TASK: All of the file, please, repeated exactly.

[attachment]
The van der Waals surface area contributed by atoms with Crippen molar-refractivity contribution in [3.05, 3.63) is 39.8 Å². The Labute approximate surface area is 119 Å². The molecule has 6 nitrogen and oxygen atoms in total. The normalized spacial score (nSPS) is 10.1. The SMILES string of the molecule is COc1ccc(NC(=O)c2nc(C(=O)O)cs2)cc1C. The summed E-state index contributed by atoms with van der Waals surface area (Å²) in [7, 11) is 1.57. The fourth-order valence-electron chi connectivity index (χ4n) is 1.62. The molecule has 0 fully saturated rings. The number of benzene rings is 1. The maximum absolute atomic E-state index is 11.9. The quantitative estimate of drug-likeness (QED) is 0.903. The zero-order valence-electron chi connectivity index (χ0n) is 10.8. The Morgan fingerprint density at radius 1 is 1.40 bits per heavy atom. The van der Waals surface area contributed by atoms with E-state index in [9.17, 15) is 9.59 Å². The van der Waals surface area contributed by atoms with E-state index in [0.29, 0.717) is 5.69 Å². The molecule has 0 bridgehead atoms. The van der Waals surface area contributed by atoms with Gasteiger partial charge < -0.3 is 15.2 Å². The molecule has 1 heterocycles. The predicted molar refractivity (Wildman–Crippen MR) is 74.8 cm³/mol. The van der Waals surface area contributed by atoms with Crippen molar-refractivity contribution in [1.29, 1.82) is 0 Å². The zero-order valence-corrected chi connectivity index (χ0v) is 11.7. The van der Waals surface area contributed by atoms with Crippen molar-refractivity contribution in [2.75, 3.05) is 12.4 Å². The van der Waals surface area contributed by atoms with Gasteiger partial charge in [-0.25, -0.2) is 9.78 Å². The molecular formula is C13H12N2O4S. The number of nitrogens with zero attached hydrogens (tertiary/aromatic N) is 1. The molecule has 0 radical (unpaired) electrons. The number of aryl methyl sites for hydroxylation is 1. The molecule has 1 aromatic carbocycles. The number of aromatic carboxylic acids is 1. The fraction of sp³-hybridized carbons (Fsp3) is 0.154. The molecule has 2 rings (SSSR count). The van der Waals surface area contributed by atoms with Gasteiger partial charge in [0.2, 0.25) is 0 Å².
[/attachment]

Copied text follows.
The van der Waals surface area contributed by atoms with Crippen molar-refractivity contribution in [3.05, 3.63) is 39.8 Å². The Labute approximate surface area is 119 Å². The molecule has 6 nitrogen and oxygen atoms in total. The normalized spacial score (nSPS) is 10.1. The SMILES string of the molecule is COc1ccc(NC(=O)c2nc(C(=O)O)cs2)cc1C. The summed E-state index contributed by atoms with van der Waals surface area (Å²) in [7, 11) is 1.57. The fourth-order valence-electron chi connectivity index (χ4n) is 1.62. The molecule has 0 fully saturated rings. The number of benzene rings is 1. The maximum absolute atomic E-state index is 11.9. The quantitative estimate of drug-likeness (QED) is 0.903. The zero-order valence-electron chi connectivity index (χ0n) is 10.8. The Morgan fingerprint density at radius 1 is 1.40 bits per heavy atom. The van der Waals surface area contributed by atoms with E-state index in [9.17, 15) is 9.59 Å². The van der Waals surface area contributed by atoms with E-state index in [0.29, 0.717) is 5.69 Å². The molecule has 0 bridgehead atoms. The van der Waals surface area contributed by atoms with Gasteiger partial charge < -0.3 is 15.2 Å². The molecule has 1 heterocycles. The predicted molar refractivity (Wildman–Crippen MR) is 74.8 cm³/mol. The van der Waals surface area contributed by atoms with Crippen molar-refractivity contribution in [1.29, 1.82) is 0 Å². The zero-order valence-corrected chi connectivity index (χ0v) is 11.7. The van der Waals surface area contributed by atoms with Crippen molar-refractivity contribution in [2.75, 3.05) is 12.4 Å². The van der Waals surface area contributed by atoms with Gasteiger partial charge in [-0.25, -0.2) is 9.78 Å². The molecular formula is C13H12N2O4S. The number of nitrogens with zero attached hydrogens (tertiary/aromatic N) is 1. The molecule has 0 radical (unpaired) electrons. The number of aryl methyl sites for hydroxylation is 1. The molecule has 1 aromatic carbocycles. The number of aromatic carboxylic acids is 1. The fraction of sp³-hybridized carbons (Fsp3) is 0.154. The molecule has 2 rings (SSSR count). The van der Waals surface area contributed by atoms with Gasteiger partial charge in [0.2, 0.25) is 0 Å².